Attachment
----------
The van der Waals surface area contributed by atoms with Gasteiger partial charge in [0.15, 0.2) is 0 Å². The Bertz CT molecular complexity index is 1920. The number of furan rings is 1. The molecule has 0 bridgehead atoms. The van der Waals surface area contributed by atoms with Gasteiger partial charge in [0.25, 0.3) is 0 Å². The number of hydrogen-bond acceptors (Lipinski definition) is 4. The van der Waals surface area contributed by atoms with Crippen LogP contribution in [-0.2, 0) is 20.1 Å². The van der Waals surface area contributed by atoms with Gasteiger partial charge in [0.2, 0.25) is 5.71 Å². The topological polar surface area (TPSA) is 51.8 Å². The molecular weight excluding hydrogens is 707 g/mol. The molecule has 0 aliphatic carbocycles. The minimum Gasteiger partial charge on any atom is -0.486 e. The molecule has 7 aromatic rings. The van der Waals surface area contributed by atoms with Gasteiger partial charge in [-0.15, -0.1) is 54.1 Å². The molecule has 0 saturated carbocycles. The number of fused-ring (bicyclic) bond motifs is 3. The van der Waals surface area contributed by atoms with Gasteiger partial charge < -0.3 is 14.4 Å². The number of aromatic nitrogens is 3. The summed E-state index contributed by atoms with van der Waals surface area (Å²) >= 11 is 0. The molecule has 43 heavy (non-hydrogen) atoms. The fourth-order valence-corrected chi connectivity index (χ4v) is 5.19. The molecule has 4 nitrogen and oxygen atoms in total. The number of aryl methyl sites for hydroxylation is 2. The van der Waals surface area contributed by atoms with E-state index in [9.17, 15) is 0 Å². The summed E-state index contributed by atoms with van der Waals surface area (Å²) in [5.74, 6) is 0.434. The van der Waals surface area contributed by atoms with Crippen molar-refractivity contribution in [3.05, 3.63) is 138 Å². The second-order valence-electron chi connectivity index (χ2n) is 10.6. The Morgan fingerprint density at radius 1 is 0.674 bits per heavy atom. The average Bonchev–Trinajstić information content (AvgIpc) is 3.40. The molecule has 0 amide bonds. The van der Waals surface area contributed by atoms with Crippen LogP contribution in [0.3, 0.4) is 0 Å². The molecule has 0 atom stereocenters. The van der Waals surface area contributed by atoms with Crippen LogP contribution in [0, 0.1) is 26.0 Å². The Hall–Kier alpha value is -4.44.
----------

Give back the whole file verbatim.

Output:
The van der Waals surface area contributed by atoms with Gasteiger partial charge in [0.15, 0.2) is 0 Å². The Bertz CT molecular complexity index is 1920. The number of furan rings is 1. The molecule has 0 bridgehead atoms. The van der Waals surface area contributed by atoms with Gasteiger partial charge in [0.25, 0.3) is 0 Å². The number of hydrogen-bond acceptors (Lipinski definition) is 4. The van der Waals surface area contributed by atoms with Crippen LogP contribution in [-0.2, 0) is 20.1 Å². The van der Waals surface area contributed by atoms with Gasteiger partial charge in [0.2, 0.25) is 5.71 Å². The topological polar surface area (TPSA) is 51.8 Å². The molecular weight excluding hydrogens is 707 g/mol. The molecule has 0 aliphatic carbocycles. The minimum Gasteiger partial charge on any atom is -0.486 e. The molecule has 7 aromatic rings. The van der Waals surface area contributed by atoms with Gasteiger partial charge in [-0.15, -0.1) is 54.1 Å². The molecule has 0 saturated carbocycles. The number of fused-ring (bicyclic) bond motifs is 3. The van der Waals surface area contributed by atoms with Gasteiger partial charge < -0.3 is 14.4 Å². The number of aromatic nitrogens is 3. The summed E-state index contributed by atoms with van der Waals surface area (Å²) >= 11 is 0. The molecule has 43 heavy (non-hydrogen) atoms. The fourth-order valence-corrected chi connectivity index (χ4v) is 5.19. The molecule has 4 nitrogen and oxygen atoms in total. The number of aryl methyl sites for hydroxylation is 2. The van der Waals surface area contributed by atoms with E-state index in [9.17, 15) is 0 Å². The summed E-state index contributed by atoms with van der Waals surface area (Å²) in [5.74, 6) is 0.434. The van der Waals surface area contributed by atoms with Crippen molar-refractivity contribution in [3.05, 3.63) is 138 Å². The second-order valence-electron chi connectivity index (χ2n) is 10.6. The Morgan fingerprint density at radius 1 is 0.674 bits per heavy atom. The average Bonchev–Trinajstić information content (AvgIpc) is 3.40. The molecule has 0 amide bonds. The van der Waals surface area contributed by atoms with Crippen LogP contribution in [0.3, 0.4) is 0 Å². The molecule has 0 atom stereocenters. The van der Waals surface area contributed by atoms with Crippen LogP contribution in [0, 0.1) is 26.0 Å². The Hall–Kier alpha value is -4.44.